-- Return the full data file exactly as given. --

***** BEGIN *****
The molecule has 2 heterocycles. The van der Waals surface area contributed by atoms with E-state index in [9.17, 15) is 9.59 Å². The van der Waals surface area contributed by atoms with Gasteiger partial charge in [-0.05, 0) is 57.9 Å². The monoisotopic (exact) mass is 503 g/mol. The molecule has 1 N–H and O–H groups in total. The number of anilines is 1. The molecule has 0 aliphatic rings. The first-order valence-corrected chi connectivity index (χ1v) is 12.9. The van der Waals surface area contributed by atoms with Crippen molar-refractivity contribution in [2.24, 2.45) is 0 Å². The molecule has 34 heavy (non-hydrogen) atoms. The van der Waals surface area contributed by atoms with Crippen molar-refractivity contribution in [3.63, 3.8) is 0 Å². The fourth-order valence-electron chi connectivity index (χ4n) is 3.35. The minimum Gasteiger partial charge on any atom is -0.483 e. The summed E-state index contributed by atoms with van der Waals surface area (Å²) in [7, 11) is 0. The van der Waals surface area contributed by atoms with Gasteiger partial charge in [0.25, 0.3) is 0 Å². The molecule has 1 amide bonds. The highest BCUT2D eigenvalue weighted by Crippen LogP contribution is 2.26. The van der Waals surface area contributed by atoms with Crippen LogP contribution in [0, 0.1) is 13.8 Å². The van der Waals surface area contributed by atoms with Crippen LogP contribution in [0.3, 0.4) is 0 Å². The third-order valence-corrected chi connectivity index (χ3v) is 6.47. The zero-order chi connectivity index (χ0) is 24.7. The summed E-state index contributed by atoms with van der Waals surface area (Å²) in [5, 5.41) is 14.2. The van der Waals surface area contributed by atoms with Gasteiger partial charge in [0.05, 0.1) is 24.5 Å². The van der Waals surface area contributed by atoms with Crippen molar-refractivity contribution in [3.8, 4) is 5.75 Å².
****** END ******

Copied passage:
The molecule has 2 heterocycles. The van der Waals surface area contributed by atoms with E-state index in [9.17, 15) is 9.59 Å². The van der Waals surface area contributed by atoms with Gasteiger partial charge in [-0.05, 0) is 57.9 Å². The monoisotopic (exact) mass is 503 g/mol. The molecule has 1 N–H and O–H groups in total. The number of anilines is 1. The molecule has 0 aliphatic rings. The first-order valence-corrected chi connectivity index (χ1v) is 12.9. The van der Waals surface area contributed by atoms with Crippen molar-refractivity contribution in [2.24, 2.45) is 0 Å². The molecule has 34 heavy (non-hydrogen) atoms. The van der Waals surface area contributed by atoms with Crippen molar-refractivity contribution in [3.63, 3.8) is 0 Å². The fourth-order valence-electron chi connectivity index (χ4n) is 3.35. The minimum Gasteiger partial charge on any atom is -0.483 e. The summed E-state index contributed by atoms with van der Waals surface area (Å²) in [7, 11) is 0. The van der Waals surface area contributed by atoms with Gasteiger partial charge in [0.25, 0.3) is 0 Å². The molecule has 1 amide bonds. The highest BCUT2D eigenvalue weighted by Crippen LogP contribution is 2.26. The van der Waals surface area contributed by atoms with Crippen LogP contribution in [0, 0.1) is 13.8 Å². The van der Waals surface area contributed by atoms with Crippen LogP contribution in [0.3, 0.4) is 0 Å². The third-order valence-corrected chi connectivity index (χ3v) is 6.47. The zero-order chi connectivity index (χ0) is 24.7. The summed E-state index contributed by atoms with van der Waals surface area (Å²) in [5, 5.41) is 14.2. The van der Waals surface area contributed by atoms with Gasteiger partial charge in [0.05, 0.1) is 24.5 Å². The van der Waals surface area contributed by atoms with Crippen molar-refractivity contribution in [3.8, 4) is 5.75 Å².